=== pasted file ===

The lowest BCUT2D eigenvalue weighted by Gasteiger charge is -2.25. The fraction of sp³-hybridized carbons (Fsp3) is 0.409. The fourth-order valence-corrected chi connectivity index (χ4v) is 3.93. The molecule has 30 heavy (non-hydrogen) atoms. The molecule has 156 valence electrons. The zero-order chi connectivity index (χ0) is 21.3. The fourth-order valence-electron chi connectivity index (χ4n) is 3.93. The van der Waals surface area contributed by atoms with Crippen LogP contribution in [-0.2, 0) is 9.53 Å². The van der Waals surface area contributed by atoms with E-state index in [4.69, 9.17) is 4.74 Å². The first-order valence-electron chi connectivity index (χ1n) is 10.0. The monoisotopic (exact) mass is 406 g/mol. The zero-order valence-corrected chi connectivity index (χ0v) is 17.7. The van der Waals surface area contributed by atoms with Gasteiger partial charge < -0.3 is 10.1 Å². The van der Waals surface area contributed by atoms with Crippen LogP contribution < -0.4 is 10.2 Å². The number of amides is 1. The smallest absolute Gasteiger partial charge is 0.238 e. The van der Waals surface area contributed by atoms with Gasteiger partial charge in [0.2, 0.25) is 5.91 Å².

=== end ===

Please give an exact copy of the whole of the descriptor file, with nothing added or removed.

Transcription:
The lowest BCUT2D eigenvalue weighted by Gasteiger charge is -2.25. The fraction of sp³-hybridized carbons (Fsp3) is 0.409. The fourth-order valence-corrected chi connectivity index (χ4v) is 3.93. The molecule has 30 heavy (non-hydrogen) atoms. The molecule has 156 valence electrons. The zero-order chi connectivity index (χ0) is 21.3. The fourth-order valence-electron chi connectivity index (χ4n) is 3.93. The van der Waals surface area contributed by atoms with Crippen LogP contribution in [-0.2, 0) is 9.53 Å². The van der Waals surface area contributed by atoms with E-state index in [4.69, 9.17) is 4.74 Å². The first-order valence-electron chi connectivity index (χ1n) is 10.0. The monoisotopic (exact) mass is 406 g/mol. The zero-order valence-corrected chi connectivity index (χ0v) is 17.7. The van der Waals surface area contributed by atoms with Gasteiger partial charge < -0.3 is 10.1 Å². The van der Waals surface area contributed by atoms with Crippen LogP contribution < -0.4 is 10.2 Å². The number of amides is 1. The smallest absolute Gasteiger partial charge is 0.238 e. The van der Waals surface area contributed by atoms with Gasteiger partial charge in [0.2, 0.25) is 5.91 Å².